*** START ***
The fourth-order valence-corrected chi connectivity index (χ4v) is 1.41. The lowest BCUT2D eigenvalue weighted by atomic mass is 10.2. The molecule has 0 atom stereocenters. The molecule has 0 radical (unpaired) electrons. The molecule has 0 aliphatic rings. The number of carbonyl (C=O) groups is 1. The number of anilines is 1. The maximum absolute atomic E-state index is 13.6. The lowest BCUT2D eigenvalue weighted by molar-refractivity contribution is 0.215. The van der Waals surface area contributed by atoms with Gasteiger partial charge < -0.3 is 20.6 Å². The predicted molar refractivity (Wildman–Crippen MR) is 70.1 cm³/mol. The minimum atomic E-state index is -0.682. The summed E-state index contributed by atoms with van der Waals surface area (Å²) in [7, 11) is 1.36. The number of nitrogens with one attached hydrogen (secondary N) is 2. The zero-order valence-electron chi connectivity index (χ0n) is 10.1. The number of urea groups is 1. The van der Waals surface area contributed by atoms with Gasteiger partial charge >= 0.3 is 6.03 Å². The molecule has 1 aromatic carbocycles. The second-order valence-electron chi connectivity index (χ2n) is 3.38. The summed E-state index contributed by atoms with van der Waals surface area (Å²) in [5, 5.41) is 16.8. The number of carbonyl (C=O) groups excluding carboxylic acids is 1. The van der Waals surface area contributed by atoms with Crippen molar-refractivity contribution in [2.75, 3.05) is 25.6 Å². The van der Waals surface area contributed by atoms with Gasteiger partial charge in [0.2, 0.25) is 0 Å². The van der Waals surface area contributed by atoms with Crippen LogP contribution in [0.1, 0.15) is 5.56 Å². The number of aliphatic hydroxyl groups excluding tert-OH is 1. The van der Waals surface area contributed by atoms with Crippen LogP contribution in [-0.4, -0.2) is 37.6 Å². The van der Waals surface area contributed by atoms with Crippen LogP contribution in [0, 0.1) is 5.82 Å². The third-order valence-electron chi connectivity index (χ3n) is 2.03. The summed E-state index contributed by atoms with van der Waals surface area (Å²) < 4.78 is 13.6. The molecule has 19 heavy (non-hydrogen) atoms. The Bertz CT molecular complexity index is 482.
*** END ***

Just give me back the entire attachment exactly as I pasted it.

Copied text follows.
The fourth-order valence-corrected chi connectivity index (χ4v) is 1.41. The lowest BCUT2D eigenvalue weighted by atomic mass is 10.2. The molecule has 0 atom stereocenters. The molecule has 0 radical (unpaired) electrons. The molecule has 0 aliphatic rings. The number of carbonyl (C=O) groups is 1. The number of anilines is 1. The maximum absolute atomic E-state index is 13.6. The lowest BCUT2D eigenvalue weighted by molar-refractivity contribution is 0.215. The van der Waals surface area contributed by atoms with Gasteiger partial charge < -0.3 is 20.6 Å². The predicted molar refractivity (Wildman–Crippen MR) is 70.1 cm³/mol. The minimum atomic E-state index is -0.682. The summed E-state index contributed by atoms with van der Waals surface area (Å²) in [7, 11) is 1.36. The number of nitrogens with one attached hydrogen (secondary N) is 2. The zero-order valence-electron chi connectivity index (χ0n) is 10.1. The number of urea groups is 1. The van der Waals surface area contributed by atoms with Gasteiger partial charge >= 0.3 is 6.03 Å². The molecule has 1 aromatic carbocycles. The second-order valence-electron chi connectivity index (χ2n) is 3.38. The summed E-state index contributed by atoms with van der Waals surface area (Å²) in [5, 5.41) is 16.8. The number of carbonyl (C=O) groups excluding carboxylic acids is 1. The van der Waals surface area contributed by atoms with Crippen molar-refractivity contribution in [2.75, 3.05) is 25.6 Å². The van der Waals surface area contributed by atoms with Gasteiger partial charge in [0.2, 0.25) is 0 Å². The van der Waals surface area contributed by atoms with Crippen LogP contribution in [0.1, 0.15) is 5.56 Å². The number of aliphatic hydroxyl groups excluding tert-OH is 1. The van der Waals surface area contributed by atoms with Crippen LogP contribution in [-0.4, -0.2) is 37.6 Å². The van der Waals surface area contributed by atoms with Crippen LogP contribution in [0, 0.1) is 5.82 Å². The third-order valence-electron chi connectivity index (χ3n) is 2.03. The summed E-state index contributed by atoms with van der Waals surface area (Å²) < 4.78 is 13.6. The molecule has 19 heavy (non-hydrogen) atoms. The Bertz CT molecular complexity index is 482.